The Bill would give HM Revenue and Customs (HMRC) a new power to ask others for information about the identity and numbers of UK exporters. It would also allow HMRC to share information with other bodies for their public functions relating to trade.
The Bill gives the Government power to use secondary legislation, largely using the negative procedure. Clauses 2(1) and 7(3) also include a “Henry VIII power”. The Government justifies this on the grounds of “flexibility, transparency and efficiency” and the need to put a framework in place in the short time available before Brexit. It is not unheard-of to use delegated legislation to implement treaty obligations. But this is nevertheless likely to raise questions about whether the powers will be subject to adequate Parliamentary scrutiny, particularly given that the UK trade agreements could be different from the current EU agreements, and their content is as yet unknown.
International relations, including treaty-making, is a reserved matter in the UK. The devolved administrations, therefore, have no formal role in negotiating or approving trade (or other) treaties, but are involved informally.
As trade treaties are relevant to many areas of devolved responsibility, such as agriculture, the devolved administrations currently implement EU trade agreements in their areas of competence.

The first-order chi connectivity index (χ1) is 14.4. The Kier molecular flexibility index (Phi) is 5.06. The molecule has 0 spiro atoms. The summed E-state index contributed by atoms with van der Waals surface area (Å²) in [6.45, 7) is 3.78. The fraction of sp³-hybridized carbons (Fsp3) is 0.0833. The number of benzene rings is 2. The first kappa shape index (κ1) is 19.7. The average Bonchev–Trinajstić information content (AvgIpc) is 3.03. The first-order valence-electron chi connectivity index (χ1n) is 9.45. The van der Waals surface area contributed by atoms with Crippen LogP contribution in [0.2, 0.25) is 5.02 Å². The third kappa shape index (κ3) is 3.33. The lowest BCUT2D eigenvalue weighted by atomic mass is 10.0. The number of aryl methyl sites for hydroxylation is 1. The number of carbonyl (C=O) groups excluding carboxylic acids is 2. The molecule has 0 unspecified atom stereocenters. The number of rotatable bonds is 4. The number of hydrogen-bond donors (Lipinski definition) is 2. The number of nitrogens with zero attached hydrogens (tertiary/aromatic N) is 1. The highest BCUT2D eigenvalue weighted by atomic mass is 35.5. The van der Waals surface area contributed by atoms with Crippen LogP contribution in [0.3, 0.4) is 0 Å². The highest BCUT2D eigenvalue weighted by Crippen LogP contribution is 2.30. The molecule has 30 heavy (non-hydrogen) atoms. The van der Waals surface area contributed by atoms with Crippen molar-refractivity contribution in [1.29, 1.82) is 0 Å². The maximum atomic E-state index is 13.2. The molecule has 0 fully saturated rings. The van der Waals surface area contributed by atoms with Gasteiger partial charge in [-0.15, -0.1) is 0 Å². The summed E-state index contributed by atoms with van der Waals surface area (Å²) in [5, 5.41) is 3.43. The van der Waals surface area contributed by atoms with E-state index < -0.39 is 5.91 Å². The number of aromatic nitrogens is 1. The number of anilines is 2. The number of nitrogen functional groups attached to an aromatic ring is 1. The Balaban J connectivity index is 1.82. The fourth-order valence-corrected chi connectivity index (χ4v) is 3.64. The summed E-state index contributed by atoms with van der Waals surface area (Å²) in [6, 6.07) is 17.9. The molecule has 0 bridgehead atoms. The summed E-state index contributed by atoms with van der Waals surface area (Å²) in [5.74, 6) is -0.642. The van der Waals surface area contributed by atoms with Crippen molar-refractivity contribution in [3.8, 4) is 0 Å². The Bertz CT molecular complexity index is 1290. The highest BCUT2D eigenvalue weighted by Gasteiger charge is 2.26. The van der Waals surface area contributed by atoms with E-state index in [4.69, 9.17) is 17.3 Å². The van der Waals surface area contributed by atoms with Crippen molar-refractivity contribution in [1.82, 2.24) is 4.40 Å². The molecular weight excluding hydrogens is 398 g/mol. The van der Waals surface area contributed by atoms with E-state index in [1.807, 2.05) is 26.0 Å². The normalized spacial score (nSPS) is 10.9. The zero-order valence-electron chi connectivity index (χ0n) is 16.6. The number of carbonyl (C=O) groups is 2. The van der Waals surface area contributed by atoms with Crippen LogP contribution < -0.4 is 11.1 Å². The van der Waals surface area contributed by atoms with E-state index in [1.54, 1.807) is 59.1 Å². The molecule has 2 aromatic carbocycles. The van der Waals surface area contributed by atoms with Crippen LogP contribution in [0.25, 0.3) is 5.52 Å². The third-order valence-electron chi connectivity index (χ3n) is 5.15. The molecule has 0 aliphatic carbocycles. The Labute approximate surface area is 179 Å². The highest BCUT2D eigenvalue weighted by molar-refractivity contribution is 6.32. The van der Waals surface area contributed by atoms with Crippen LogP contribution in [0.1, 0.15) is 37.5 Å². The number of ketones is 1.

The Bill gives the devolved administrations some powers to implement the obligations arising from the GPA and the trade agreements in the scope of the Bill. However, these are subject to a number of restrictions, set out in Schedule 1. The Government has said it will seek legislative consent for certain provisions of the Trade Bill.
The Bill says nothing about how the devolved authorities might be involved in future treaty negotiations, but there have been many calls for greater involvement given the significance of trade to Scotland, Wales and Northern Ireland.
The Bill contains no provisions for greater Parliamentary involvement in trade agreements. The Trade White Paper included a call for views on the Government’s approach to its future trade policy, including scrutiny arrangements, and the Government is continuing to consult on this issue.